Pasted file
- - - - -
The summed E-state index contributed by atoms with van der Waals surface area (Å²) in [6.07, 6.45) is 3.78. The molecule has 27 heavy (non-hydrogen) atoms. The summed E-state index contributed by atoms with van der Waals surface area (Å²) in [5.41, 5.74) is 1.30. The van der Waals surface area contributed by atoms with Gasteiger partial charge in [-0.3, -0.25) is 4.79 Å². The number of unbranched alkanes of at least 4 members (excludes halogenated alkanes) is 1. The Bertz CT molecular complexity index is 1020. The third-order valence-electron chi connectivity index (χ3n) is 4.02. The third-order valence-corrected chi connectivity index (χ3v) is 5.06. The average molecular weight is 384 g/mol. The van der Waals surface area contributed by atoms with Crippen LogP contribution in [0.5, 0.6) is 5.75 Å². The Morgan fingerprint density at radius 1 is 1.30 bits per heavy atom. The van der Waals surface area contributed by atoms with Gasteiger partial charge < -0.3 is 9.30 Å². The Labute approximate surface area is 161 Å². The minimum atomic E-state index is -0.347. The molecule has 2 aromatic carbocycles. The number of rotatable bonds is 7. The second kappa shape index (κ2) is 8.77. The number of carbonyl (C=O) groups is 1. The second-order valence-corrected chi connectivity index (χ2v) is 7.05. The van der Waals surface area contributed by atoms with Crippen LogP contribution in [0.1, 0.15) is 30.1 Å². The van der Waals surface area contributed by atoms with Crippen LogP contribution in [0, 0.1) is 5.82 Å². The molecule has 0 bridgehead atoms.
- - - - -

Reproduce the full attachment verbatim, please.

The summed E-state index contributed by atoms with van der Waals surface area (Å²) in [6.07, 6.45) is 3.78. The molecule has 27 heavy (non-hydrogen) atoms. The summed E-state index contributed by atoms with van der Waals surface area (Å²) in [5.41, 5.74) is 1.30. The van der Waals surface area contributed by atoms with Gasteiger partial charge in [-0.3, -0.25) is 4.79 Å². The number of unbranched alkanes of at least 4 members (excludes halogenated alkanes) is 1. The Bertz CT molecular complexity index is 1020. The third-order valence-electron chi connectivity index (χ3n) is 4.02. The third-order valence-corrected chi connectivity index (χ3v) is 5.06. The average molecular weight is 384 g/mol. The van der Waals surface area contributed by atoms with Crippen LogP contribution in [0.5, 0.6) is 5.75 Å². The Morgan fingerprint density at radius 1 is 1.30 bits per heavy atom. The van der Waals surface area contributed by atoms with Gasteiger partial charge < -0.3 is 9.30 Å². The Labute approximate surface area is 161 Å². The minimum atomic E-state index is -0.347. The molecule has 2 aromatic carbocycles. The number of rotatable bonds is 7. The second kappa shape index (κ2) is 8.77. The number of carbonyl (C=O) groups is 1. The second-order valence-corrected chi connectivity index (χ2v) is 7.05. The van der Waals surface area contributed by atoms with Crippen LogP contribution in [0.1, 0.15) is 30.1 Å². The van der Waals surface area contributed by atoms with Crippen LogP contribution in [0, 0.1) is 5.82 Å². The molecule has 0 bridgehead atoms.